Sage – French in Fort Lauderdale
Sage, the charming French restaurant in Fort Lauderdale, embodies the “perfect package” of a restaurant for its excellent food, good value and attentive service. Unlike many highbrow French restaurants, where you leave hungry after an expensive meal, Sage serves delicious French comfort food with generous portions at reasonable prices. Chef Laurent Tasic, the owner and chef, studied at Le Cordon Bleu, the world-renown culinary institute in Paris and had owned restaurants in France, Monaco, and Martinique. In Martinique, he owned the famous “Le Fouyard” restaurant, where reservations had to be made at least thirty days in advance unless you were Michael Caine or Jackie O who were some of the celebrities that used to dine there. After four years of a very successful, high pressured, ultra-upscale restaurant business, Chef Tasic decided to open a casual, low-keyed restaurant— ergo, Sage Café and Restaurant was born in 1996.
Located on Federal Highway, just north of Whole Foods, Sage is a spacious 125-seat restaurant that has outdoor seating as well. Upon entering, you will find a large bar to your left and seating opposite it with framed mirrors hanging on the red brick wall. A black baby grand piano sits at the right corner where pianists randomly come in to play romantic standards. Behind the bar, the main dining area boasts a cream-colored wood ceiling accented by a large red trim where a miniature Eiffel tower sits. A chandelier hangs in the center, over a beautiful floral arrangement and black French doors line the street side, creating a bistro type of ambience. Toward the rear, a large mirror created by a checkered pattern of individual square mirrors give a reflection of the entire dining room.
Laurent Tasic, fashionably bald with piercing eyes spoke with a fabulous French accent. “Cooking was natural for me. You have to love what you do…to put things together. Food is chemistry, so you must find the right ingredients, the right dosage, the right balance.” Tasic originally studied architecture for four years but decided to change his career to pursue what he loved to do. He was raised by his grandmother who was a great cook. She used to make everything from scratch, even pastry. His mother also loved to cook from gnocchi, beef stews, stuffed peppers and cabbage.
Tasic apprenticed in several different restaurants in France before he received his degree from Cordon Bleu in six months (which normally takes about three years). He also did international consulting for restaurants in Russia, Cayman Islands, and Monte Carlo.
Two years ago he partnered with Chef Patrick and opened up Sage Bistro and Oyster Bar in Hollywood. And there are plans to open up a third restaurant.
Laurent ordered a glass of his favorite Pinot Noir for me that was an excellent pairing for the dishes that I was going to have. We first shared the Pistachiocrusted Brie appetizer ($10) that was absolutely divine! Warm and crispy on the outside, while soft and gooey on the inside! I will definitely be back for this appetizer. Then we shared the Escargot garlic butter francaise ($12)—one of my all time favorite French dishes. Their country-style bread had the real homemade taste as Jon would vouch for. Even a discerning bread lover such as Jon devoured the bread in no time. For the main course, we had their signature Roast Duck ($23), served with a honey raspberry sauce and mashed potatoes, as well as a pan seared Grouper ($26) over artichokes, asparagus, and turnips with roasted red pepper sauce. The duck was crispy, yet moist inside and the sauce complimented the poultry without overpowering it. Apparently, the two Sage restaurants sell more duck than any restaurant in the state of Florida. In the past year, the combination of the two restaurants sold 25,000 ducks! The grouper special was light and delicious and the portion for both dishes were huge, especially for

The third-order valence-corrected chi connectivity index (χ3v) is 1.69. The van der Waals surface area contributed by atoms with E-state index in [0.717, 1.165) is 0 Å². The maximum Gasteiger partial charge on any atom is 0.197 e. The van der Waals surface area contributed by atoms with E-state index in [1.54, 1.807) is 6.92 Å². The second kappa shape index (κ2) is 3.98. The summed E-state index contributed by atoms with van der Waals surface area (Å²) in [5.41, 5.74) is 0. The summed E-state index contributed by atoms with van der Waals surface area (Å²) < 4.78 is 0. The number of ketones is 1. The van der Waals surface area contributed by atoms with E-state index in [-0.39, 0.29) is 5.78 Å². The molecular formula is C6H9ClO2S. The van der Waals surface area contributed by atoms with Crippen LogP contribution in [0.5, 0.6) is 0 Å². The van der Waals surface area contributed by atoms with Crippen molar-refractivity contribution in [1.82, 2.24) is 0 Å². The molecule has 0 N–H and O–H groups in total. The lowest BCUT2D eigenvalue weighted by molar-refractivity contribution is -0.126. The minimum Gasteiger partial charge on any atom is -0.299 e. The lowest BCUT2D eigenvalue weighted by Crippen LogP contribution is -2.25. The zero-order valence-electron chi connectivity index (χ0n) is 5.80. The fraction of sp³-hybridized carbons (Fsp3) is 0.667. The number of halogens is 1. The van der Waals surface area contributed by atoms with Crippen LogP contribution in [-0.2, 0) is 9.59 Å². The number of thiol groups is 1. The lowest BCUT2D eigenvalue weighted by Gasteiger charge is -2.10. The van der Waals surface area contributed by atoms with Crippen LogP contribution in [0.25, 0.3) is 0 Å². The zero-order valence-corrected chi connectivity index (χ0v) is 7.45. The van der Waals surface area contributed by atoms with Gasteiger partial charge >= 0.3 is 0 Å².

a French restaurant.
As usual, no matter how full we were, we always have room for desserts. Laurent ordered a Crème Brule aux fruit rouge ($6,) the biggest portion of crème brulee that I had ever seen, a Gateaux au chocolate avec framboise et crème ($6) that would make chocolate lovers very happy, and a Profiterols ($9), two large puff pastires, lightly toasted, stuffed with vanilla ice cream, covered with chocolate sauce and toasted almonds. All the desserts are homemade and they are large enough to share among several people. Not only were the desserts delightful, but Jessica, the dark-haired waitress with the beautiful French accent was kind and attentive. Her whole face lit up when she smiled, which made us feel that she genuinely enjoyed serving us.
Laurent explained to us that he believes in the basics, the simplicity of a dish and its flavors. “I like simple food, traditional, basic food. I always come back to real food the real coq au vin, the real duck. Cooking with fusion is very confusing. People try to re-invent food, the
wheel. All these new chefs, they’re very talented, but people want memory food.” It’s the food that he grew up with, the food that he used to smell in his grandmother and mother’s kitchen that has left a lasting and significant impression on his culinary orientation. And I must agree that there’s nothing better than enjoying the natural taste and flavor of a duck or fish as it is supposed to taste. I too believe in the simplicity of a cuisine. And here, at Sage, there’s something that works exceptionally well—the chef is the owner of the restaurant. This is the perfect combination for a successful restaurant—the “perfect package!” Sage is open everyday for lunch and dinner. Currently, there is a two for one lunch promotion from Monday through Saturday. On Monday and Tuesday evenings, there is a two-for-one dinner special. On Monday evenings, all the wines are half off. On Sundays, brunch is served from 11-3 pm with complimentary mimosa.